NTSB Recommends Cockpit Alerting Systems to Improve Runway Safety

NTSB Chair Homendy emphasized the vital importance of cockpit alerting systems in any effective warning system:

“We continue to urge the FAA to require a system that provides direct warning capability to flight crews at all airports with scheduled passenger service, and to collaborate with aircraft and avionics manufacturers and software developers to create the technology for a cockpit system that directly alerts pilots when an airplane is not aligned with the intended runway surface.”2

Over the last 20 years, the FAA has installed Airport Surface Detection Equipment-Model X (ASDE-X) at 35 airports at the cost of $550 million. ASDE-X is designed to improve air traffic controllers’ awareness of potential runway surface issues, but it does not provide cockpit alerts to the pilots who play such a critical role in preventing runway incursions avoidance as the last line of defense. 

Equipping an additional 470-plus airports may be cost prohibitive for American taxpayers and full deployment would likely take more than a decade while the threat of additional serious runway incursions continues.

Cockpit Alerting Technologies are Critical to Improving Runway Safety and Preventing Accidents

Onboard cockpit alerting solutions are FAA-certified, ready and available today. They can be rolled out quickly for a fraction of the cost of airport surface detection technologies such as ASDE-X and provide an enormous improvement in runway situational awareness for flight crews.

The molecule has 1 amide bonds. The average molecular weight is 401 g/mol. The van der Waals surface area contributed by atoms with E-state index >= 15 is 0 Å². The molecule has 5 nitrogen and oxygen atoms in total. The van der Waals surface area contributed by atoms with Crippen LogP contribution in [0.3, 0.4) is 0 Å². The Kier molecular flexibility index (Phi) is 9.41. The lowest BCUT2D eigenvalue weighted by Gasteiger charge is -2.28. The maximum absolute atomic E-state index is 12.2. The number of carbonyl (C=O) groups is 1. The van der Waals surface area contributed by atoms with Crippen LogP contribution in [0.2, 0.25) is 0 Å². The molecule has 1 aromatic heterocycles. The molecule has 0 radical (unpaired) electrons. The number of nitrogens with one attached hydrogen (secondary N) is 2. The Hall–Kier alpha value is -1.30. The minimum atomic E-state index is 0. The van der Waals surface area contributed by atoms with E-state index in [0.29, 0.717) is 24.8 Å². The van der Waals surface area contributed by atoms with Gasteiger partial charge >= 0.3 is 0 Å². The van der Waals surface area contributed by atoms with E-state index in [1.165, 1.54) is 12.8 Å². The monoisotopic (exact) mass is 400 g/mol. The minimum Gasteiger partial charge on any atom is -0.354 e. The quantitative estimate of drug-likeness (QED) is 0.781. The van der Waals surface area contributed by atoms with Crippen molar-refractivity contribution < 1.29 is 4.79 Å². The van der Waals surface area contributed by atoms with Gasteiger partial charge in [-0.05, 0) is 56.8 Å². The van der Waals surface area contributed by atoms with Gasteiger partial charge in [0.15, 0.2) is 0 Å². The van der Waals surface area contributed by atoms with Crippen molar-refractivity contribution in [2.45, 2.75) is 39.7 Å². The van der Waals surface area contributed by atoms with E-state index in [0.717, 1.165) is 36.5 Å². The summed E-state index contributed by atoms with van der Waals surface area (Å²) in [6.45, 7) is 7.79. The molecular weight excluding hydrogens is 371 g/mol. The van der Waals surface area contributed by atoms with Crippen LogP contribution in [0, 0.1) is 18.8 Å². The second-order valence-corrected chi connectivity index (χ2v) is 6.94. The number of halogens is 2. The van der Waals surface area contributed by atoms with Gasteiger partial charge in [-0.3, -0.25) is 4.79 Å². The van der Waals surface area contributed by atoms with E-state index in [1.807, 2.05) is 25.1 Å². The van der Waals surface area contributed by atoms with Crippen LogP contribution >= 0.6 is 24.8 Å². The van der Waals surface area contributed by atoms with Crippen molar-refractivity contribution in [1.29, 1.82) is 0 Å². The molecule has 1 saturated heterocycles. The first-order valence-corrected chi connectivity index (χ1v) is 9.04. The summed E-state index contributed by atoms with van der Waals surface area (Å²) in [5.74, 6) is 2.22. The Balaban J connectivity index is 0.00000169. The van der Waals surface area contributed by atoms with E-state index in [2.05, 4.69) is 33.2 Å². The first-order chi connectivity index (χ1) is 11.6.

Jim Currier, President and CEO for Honeywell Aerospace Technologies
Jim Currier, President and CEO for Honeywell Aerospace Technologies


“The FAA has focused overwhelmingly on promoting technologies that equip the control tower to manage traffic on the runway surface and respond to close calls,” said Jim Currier, President and CEO for Honeywell Aerospace Technologies, a leading developer of avionics and aviation safety solutions. “This is only part of the multi-dimensional layered solutions we need to solve a safety problem of this magnitude. We also need to give flight crews highly intuitive warning systems so they can respond quickly and efficiently in an emergency and prevent catastrophe.”